Thoracic supports 13 and 14 are made of thin sheets of ABS plastic and include a flat section 27 and 28 respectively adapted to receive Dual-lockô fastening strips corresponding to fastening strips 23, 24 and 25. Each thoracic support has a generally curved configuration provided by raised sides 29 and 30. Raised sides 29 and 30 extend partially from the bottom of the support to a point near the top. The thoracic supports are made comfortable with foam padded upholstered pads. A lumbar pad or pads can accommodate various spinal problems when placed between the thoracic supports and upholstered pads.

Backrest 11 is secured to seat base 12 by means interlinking tubular sections 31 and 32. These are secured and aligned together by means of a tubular member 33 inserted therein. At the front end of seat base 12, cushion 15 can be secured to seat base 12, if desired, using hinge 16. Hinge 16 comprises interlinking tubular sections 34 attached to seat base 12 and a corresponding set of interlinking tubular sections on cushion 15. Cushion 15 can be secured to seat base 12 by aligning the interlinking tubular sections and locking them into place using tubular member 35. Interlinking tubular sections 34 at the front end of seat base 12 and a corresponding tubular member 35. These interlinking tubular sections or more commonly called piano type hinges can also be made of ABS plastic.

Referring now to FIG. 3 we have shown a partially exploded view of the headrest support system 19 of the present invention. This support allows a headrest to be adjusted in four separate planes. For example, the headrest can be adjusted upwardly and downwardly relative backrest 11 as depicted by arrows A, sideways from one side of the backrest to another as depicted by arrows B, forward and backward relative to backrest 11 as depicted by arrows C and rotated about an axis defined by a plane lying parallel to backrest 11 as depicted by arrows D.

The headrest support system 19 is basically comprised a first pair of rods 40 and 40' positioned adjacent and parallel each other and having straight sections 41, 41', 42 and 42' extending along each side of backrest 11. First and second straight sections 41, 41', 42 and 42' extend upwardly to an angled set of sections 43, 43', 44 and 44', respectively, which extend rearwardly to a third set of straight sections 45 and 45' perpendicular to the first and second section and extending therebetween. The angled sections allow the headrest to be positioned rearwardly of backrest 11 and thereby allow a greater range of support for the patients head. The first and second straight sections 41, 41', 42 and 42' respectively are adjustably secured to backrest 11 by means of a set of disc shaped connecting members 46 and 47 respectively. These connecting members allow support rods 40 and 40' to be moved upwardly and downwardly relative to backrest 11.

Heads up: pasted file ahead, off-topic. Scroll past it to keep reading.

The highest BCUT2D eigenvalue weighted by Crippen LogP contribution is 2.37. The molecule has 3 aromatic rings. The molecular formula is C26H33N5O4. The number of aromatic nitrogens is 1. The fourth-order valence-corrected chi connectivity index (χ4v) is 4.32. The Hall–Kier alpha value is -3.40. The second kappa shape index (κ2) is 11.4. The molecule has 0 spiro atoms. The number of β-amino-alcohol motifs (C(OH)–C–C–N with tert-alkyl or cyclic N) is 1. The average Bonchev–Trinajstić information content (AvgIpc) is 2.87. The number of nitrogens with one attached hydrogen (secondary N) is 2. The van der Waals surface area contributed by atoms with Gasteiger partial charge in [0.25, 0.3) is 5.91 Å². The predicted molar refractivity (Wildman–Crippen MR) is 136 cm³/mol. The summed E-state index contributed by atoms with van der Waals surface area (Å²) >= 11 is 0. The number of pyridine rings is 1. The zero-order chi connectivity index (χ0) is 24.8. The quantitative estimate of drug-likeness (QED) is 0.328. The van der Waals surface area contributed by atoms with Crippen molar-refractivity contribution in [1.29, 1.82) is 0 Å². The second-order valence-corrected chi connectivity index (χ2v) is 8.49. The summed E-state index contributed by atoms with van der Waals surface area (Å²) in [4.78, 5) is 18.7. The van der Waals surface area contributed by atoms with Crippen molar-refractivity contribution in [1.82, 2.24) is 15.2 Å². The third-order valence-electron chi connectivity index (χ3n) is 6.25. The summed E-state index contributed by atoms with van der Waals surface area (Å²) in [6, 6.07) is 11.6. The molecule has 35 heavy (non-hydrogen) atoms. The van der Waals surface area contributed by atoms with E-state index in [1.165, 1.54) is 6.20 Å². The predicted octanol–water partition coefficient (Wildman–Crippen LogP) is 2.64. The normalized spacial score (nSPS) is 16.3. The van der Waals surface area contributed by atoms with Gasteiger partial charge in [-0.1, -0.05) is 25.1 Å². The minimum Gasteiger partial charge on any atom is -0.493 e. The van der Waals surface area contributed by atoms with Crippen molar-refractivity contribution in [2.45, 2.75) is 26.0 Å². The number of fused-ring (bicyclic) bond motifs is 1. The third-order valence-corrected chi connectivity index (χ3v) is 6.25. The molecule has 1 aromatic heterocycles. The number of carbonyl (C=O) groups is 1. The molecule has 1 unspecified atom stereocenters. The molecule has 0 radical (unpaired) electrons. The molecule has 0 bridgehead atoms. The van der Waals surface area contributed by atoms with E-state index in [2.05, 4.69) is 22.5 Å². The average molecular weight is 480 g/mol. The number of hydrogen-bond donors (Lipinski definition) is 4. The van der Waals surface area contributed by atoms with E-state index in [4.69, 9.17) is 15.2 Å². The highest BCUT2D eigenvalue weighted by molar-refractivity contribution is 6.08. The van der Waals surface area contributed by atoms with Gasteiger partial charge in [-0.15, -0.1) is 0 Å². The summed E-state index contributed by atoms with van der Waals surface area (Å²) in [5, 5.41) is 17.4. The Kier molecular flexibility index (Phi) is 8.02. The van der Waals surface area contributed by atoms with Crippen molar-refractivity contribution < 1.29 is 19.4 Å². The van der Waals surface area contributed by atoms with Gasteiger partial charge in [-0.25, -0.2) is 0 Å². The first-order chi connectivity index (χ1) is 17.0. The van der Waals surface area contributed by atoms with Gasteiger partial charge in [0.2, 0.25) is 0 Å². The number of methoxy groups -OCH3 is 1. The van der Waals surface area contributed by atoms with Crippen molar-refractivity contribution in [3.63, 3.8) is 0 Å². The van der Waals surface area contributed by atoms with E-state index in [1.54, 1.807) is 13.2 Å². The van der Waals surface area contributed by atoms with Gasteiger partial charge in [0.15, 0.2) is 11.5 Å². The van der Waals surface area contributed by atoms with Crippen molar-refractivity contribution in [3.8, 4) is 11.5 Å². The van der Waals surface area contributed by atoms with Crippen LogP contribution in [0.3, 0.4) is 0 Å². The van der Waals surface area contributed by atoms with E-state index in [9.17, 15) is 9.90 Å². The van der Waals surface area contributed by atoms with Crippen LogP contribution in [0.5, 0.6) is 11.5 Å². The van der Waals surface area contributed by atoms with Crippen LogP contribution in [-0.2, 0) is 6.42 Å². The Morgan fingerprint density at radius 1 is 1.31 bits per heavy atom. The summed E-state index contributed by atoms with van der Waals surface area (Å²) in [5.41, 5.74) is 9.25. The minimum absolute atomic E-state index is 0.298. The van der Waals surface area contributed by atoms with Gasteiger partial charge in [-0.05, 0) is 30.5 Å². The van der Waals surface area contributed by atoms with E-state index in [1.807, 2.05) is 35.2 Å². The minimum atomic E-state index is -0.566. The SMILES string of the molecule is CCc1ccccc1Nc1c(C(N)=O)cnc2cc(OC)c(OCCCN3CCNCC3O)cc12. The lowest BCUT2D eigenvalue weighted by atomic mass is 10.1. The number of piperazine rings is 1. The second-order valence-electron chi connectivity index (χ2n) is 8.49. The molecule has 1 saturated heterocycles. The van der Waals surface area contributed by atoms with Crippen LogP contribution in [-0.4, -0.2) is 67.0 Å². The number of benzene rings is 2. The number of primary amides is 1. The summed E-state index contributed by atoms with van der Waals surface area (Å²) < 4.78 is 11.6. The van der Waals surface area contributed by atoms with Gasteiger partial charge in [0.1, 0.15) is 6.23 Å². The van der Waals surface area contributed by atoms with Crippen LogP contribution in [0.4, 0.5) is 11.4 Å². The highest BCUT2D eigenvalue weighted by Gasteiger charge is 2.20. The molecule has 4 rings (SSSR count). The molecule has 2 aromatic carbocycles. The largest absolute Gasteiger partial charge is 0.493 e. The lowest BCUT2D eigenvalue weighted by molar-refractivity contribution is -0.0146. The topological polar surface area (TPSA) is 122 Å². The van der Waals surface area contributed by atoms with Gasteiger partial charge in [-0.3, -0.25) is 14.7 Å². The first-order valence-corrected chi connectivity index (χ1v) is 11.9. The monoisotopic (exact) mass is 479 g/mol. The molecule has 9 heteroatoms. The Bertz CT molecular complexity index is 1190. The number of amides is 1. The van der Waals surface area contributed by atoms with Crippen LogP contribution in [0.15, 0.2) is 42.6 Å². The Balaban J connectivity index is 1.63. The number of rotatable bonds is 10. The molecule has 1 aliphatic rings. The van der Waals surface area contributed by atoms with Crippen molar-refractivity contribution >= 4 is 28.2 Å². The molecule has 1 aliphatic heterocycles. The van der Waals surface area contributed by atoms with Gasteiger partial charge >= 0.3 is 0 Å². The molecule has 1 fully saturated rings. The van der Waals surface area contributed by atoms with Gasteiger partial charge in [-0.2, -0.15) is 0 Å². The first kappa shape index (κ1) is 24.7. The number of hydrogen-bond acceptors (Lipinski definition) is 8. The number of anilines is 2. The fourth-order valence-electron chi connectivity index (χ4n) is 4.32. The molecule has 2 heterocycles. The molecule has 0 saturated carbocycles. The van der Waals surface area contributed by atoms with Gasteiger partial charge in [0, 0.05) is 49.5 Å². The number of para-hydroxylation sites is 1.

Each disc shaped connecting member is comprised of a pair of discs each formed with a pair of circular channels 48 and 49 on the internal face of the disc adapted to lie adjacent a channel formed face of an adjacent disc. Each disc in a pair of discs are secured together by means of threaded fasteners 50, 50', 51 and 51'.

The headrest support rod 52 is adjustably mounted to rod section 45 and 45' of support rod 40 and 40' by means of a similar disc shaped connecting member shown generally at reference numeral 53. Connecting member 53 allows the adjustment of the headrest along the planes defined by arrows B and C.

Referring now to FIG. 4, we have shown a sectional view of connecting member 53.

The connecting member is comprised of a first connecting plate 54 with an integral tubular sleeve 55 adapted to receive headrest support rod 52. Connecting plate 54 is securely mounted to a pair of discs 56 and 57, each provided with circular channels formed on the internal face of the disc and adapted to receive the third straight sections 45 and 45' of the support assembly. Connecting plate 54 is secured to discs 55 and 56 by means of threaded fasteners 58 and 58'. Tubular channel 55 is provided with a cavity adapted to receive the end of a threaded stud 59 having an hexagonal head 60 to allow rotation of stud 59 by means of adjustment knob 61. A threaded nut 62 is centrally located between discs 56 and 57 in an hexagonal shaped recess such as shown at reference numeral 63 in FIG. 3.